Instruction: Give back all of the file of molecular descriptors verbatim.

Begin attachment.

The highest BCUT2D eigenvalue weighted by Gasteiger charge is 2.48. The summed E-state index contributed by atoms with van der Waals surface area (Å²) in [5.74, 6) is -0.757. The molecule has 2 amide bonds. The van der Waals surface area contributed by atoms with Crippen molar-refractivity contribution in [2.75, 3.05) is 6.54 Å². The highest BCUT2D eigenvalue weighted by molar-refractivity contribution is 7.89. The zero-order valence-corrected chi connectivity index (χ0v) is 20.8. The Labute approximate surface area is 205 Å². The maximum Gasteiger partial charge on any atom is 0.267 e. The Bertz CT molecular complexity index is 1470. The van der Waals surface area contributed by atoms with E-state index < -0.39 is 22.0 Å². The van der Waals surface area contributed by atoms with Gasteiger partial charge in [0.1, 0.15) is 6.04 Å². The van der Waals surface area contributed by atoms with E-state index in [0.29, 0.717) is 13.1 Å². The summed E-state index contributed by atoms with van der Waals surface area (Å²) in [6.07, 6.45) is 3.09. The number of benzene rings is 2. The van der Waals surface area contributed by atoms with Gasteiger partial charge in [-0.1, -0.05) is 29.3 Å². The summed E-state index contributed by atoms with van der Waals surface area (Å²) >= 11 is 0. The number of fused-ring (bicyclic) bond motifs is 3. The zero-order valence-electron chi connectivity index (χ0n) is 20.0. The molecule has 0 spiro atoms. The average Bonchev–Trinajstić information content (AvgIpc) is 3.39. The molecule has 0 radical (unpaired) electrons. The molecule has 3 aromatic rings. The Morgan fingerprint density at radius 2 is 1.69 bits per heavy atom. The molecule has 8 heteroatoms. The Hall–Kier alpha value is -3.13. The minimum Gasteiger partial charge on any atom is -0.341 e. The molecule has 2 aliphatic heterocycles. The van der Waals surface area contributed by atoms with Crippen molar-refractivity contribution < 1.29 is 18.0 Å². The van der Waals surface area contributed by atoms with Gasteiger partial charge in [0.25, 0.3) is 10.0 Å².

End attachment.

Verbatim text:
The highest BCUT2D eigenvalue weighted by Gasteiger charge is 2.48. The summed E-state index contributed by atoms with van der Waals surface area (Å²) in [5.74, 6) is -0.757. The molecule has 2 amide bonds. The van der Waals surface area contributed by atoms with Crippen molar-refractivity contribution in [2.75, 3.05) is 6.54 Å². The highest BCUT2D eigenvalue weighted by molar-refractivity contribution is 7.89. The zero-order valence-corrected chi connectivity index (χ0v) is 20.8. The Labute approximate surface area is 205 Å². The maximum Gasteiger partial charge on any atom is 0.267 e. The Bertz CT molecular complexity index is 1470. The van der Waals surface area contributed by atoms with E-state index < -0.39 is 22.0 Å². The van der Waals surface area contributed by atoms with Gasteiger partial charge in [0.1, 0.15) is 6.04 Å². The van der Waals surface area contributed by atoms with E-state index in [0.29, 0.717) is 13.1 Å². The summed E-state index contributed by atoms with van der Waals surface area (Å²) in [6.07, 6.45) is 3.09. The number of benzene rings is 2. The van der Waals surface area contributed by atoms with Gasteiger partial charge in [-0.1, -0.05) is 29.3 Å². The summed E-state index contributed by atoms with van der Waals surface area (Å²) >= 11 is 0. The number of fused-ring (bicyclic) bond motifs is 3. The zero-order valence-electron chi connectivity index (χ0n) is 20.0. The molecule has 0 spiro atoms. The average Bonchev–Trinajstić information content (AvgIpc) is 3.39. The molecule has 0 radical (unpaired) electrons. The molecule has 3 aromatic rings. The Morgan fingerprint density at radius 2 is 1.69 bits per heavy atom. The molecule has 8 heteroatoms. The Hall–Kier alpha value is -3.13. The minimum Gasteiger partial charge on any atom is -0.341 e. The molecule has 2 aliphatic heterocycles. The van der Waals surface area contributed by atoms with Crippen molar-refractivity contribution < 1.29 is 18.0 Å². The van der Waals surface area contributed by atoms with Gasteiger partial charge in [0.25, 0.3) is 10.0 Å².